Saturday, December 03, 2005

On Wednesday, November 16, 2005, Norman Mailer was awarded the Medal for Distinguished Contribution at the National Book Awards. Still defiant at age 82, Mailer said it right when he stated, 'The passion readers used to feel for venturing into the serious novel has withered." After this bold statement, he toasted the future Tolstoys and the futures Joyces.[1]

I believe Mailer got it half-right. The passion is still there, but the mainstream publishing industry has failed somewhat to serve those with appetites for the literary masterpiece and choosing instead to force feed us overused plots, tired prose and dull images all for the sake of profits. Yet their profits still dwindle as a result of competition from other forms of media infringing on what used to be sacred ground for the publishing industry.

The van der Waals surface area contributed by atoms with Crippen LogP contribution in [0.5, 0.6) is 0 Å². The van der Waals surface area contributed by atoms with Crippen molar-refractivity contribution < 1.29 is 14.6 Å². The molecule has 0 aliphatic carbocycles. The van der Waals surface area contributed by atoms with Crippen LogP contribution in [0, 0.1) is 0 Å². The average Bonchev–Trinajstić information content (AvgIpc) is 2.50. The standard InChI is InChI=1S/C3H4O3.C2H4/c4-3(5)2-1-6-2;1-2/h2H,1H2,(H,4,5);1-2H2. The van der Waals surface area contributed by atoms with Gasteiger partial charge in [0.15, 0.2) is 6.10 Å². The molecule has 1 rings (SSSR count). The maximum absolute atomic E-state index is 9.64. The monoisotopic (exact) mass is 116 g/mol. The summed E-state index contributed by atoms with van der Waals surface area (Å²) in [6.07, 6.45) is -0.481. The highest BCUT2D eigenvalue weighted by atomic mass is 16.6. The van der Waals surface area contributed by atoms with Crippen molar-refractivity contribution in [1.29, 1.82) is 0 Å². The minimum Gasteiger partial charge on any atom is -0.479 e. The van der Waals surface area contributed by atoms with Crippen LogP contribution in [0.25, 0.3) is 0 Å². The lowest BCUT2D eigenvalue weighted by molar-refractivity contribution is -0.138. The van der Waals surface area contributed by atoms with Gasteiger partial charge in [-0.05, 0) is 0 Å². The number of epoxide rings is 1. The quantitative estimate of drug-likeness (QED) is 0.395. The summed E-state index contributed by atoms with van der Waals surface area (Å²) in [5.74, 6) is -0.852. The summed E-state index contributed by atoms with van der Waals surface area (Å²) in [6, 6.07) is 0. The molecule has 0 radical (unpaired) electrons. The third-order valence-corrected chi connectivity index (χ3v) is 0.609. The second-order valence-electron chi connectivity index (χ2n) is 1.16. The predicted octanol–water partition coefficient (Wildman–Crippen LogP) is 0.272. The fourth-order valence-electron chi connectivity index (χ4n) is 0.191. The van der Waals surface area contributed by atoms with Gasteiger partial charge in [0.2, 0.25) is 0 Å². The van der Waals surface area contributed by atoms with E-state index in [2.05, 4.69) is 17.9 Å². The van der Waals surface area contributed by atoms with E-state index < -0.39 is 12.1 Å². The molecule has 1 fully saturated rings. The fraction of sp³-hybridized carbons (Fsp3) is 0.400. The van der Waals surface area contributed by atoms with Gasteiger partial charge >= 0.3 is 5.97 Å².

Don't get me wrong, I love a good contemporary commercial thriller such as those written by Barry Eisler, Lee Child, P.D. James or Patricia Cornwell, but I always return to the classics of Agatha Christie, Jane Austen, William Faulkner, John Steinbeck and the others. There's something about these ageless works that most contemporary pieces lack.

Perhaps the definition of literary masterpiece needs to be updated. The current establishment dictates that pages and pages of exposition (no matter how superbly written and meaningful) cannot be published. The industry has created leaner standards and literary agents are the gatekeepers. Authors know the standards and play by the rules. Once in a while, a rogue author comes along – so bloody brilliant that rules don't apply. What we need today is a rogue.

[1] Even in Triumph, Mailer's a Battler, Hillel Italie, AP National Writer, 11/17/2005

by B.K. Birch


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